Sofas Built in to the Architecture
Furniture that is built into the design of a space is fascinating as it forms an integral part of its architecture.
If integrated well, it can seamlessly blend into the space and reduce or even avoid the use of expensive, free standing wooden furniture.
The earliest use of built-in furniture dates back to the middle ages wherein wall benches and aumbries (built-in ledges) were common. These were designed as architectural features as part of the building, and over time, they evolved into standalone furniture pieces.
The style regained popularity during the mid 1900s. At that time, built-in furniture depicted simplicity and unified the design elements within a space. It was also seen as an economical method to reduce visual clutter.
Given today’s scenario of rising construction costs, built-in furniture can be seen as a way to use floor space more efficiently and thereby reduce building costs. Some examples include: shelving and niches, benches, window seats, beds and even seating for dining and living areas. These would typically be designed with natural stone and masonry support, eliminating the extensive use of wood especially in a warm and humid city like Chennai.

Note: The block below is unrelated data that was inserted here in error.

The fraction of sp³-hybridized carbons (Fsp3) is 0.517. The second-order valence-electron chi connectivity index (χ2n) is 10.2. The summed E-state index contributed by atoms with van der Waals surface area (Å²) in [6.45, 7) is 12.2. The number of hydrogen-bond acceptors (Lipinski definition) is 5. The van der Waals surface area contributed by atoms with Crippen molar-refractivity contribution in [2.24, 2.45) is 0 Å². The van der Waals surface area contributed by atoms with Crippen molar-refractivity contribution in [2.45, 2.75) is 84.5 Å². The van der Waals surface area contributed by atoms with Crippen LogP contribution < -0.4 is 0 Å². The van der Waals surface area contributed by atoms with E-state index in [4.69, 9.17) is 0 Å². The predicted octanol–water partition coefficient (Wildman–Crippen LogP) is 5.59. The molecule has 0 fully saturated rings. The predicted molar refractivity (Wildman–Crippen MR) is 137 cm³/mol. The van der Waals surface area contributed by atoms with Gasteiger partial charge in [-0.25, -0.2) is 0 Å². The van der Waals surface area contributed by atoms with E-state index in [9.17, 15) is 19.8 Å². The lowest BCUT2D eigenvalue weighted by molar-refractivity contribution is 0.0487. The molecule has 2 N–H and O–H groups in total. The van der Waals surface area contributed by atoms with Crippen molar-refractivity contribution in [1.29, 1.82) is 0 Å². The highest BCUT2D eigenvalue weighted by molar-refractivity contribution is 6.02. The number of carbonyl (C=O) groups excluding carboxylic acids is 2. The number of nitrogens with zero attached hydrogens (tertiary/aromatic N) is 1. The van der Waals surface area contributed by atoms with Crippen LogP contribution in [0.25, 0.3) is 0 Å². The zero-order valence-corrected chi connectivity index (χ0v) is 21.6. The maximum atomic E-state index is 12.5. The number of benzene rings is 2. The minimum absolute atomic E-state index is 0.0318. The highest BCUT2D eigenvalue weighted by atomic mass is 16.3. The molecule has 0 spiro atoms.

The window seat is a charming feature that provides occupants with a cozy space to relax and connect with the outdoors. Low built-in masonry walls — with storage space below and seating above — can also serve as partitions between rooms.
A little creativity can result in a wide range of built-in features that would integrate with the design and enhance the aesthetics of any space.
Besides creating a distinct aesthetic, this furniture style also helps reduce dust and dirt accumulation — common in free-standing furniture pieces — by being monolithic and having fewer crevices and edges which trap dust. It is also a great option for spaces that are curvilinear and not suitable for mass produced, rectilinear, standalone furniture pieces.
To conclude, such functional interior features can seamlessly integrate interior design with the architecture of the building, save cost and time for the owner, lead to a more environmentally sustainable option by reducing use of wood and lastly, result in a unique aesthetic for the home.